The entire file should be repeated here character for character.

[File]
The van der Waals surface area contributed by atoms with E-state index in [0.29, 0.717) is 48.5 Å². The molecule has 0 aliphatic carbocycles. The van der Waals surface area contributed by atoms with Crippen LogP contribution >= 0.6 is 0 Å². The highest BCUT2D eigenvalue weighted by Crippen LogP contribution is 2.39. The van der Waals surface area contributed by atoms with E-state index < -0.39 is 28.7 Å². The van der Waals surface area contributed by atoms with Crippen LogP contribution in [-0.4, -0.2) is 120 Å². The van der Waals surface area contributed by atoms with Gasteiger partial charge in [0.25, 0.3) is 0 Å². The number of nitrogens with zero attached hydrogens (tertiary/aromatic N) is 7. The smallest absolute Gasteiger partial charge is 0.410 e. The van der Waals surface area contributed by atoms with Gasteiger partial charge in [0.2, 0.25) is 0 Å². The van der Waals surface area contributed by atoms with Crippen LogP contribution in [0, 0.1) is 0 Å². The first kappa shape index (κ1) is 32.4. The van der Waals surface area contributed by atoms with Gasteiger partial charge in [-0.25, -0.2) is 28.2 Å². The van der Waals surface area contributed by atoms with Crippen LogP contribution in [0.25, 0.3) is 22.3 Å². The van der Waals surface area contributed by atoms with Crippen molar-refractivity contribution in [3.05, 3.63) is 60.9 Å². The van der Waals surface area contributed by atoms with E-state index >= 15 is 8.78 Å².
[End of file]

The van der Waals surface area contributed by atoms with E-state index in [0.29, 0.717) is 48.5 Å². The molecule has 0 aliphatic carbocycles. The van der Waals surface area contributed by atoms with Crippen LogP contribution >= 0.6 is 0 Å². The highest BCUT2D eigenvalue weighted by Crippen LogP contribution is 2.39. The van der Waals surface area contributed by atoms with E-state index < -0.39 is 28.7 Å². The van der Waals surface area contributed by atoms with Crippen LogP contribution in [-0.4, -0.2) is 120 Å². The van der Waals surface area contributed by atoms with Gasteiger partial charge in [0.25, 0.3) is 0 Å². The number of nitrogens with zero attached hydrogens (tertiary/aromatic N) is 7. The smallest absolute Gasteiger partial charge is 0.410 e. The van der Waals surface area contributed by atoms with Gasteiger partial charge in [0.2, 0.25) is 0 Å². The van der Waals surface area contributed by atoms with Crippen LogP contribution in [0, 0.1) is 0 Å². The first kappa shape index (κ1) is 32.4. The van der Waals surface area contributed by atoms with Gasteiger partial charge in [-0.25, -0.2) is 28.2 Å². The van der Waals surface area contributed by atoms with Crippen LogP contribution in [0.25, 0.3) is 22.3 Å². The van der Waals surface area contributed by atoms with Crippen molar-refractivity contribution in [3.05, 3.63) is 60.9 Å². The van der Waals surface area contributed by atoms with E-state index >= 15 is 8.78 Å².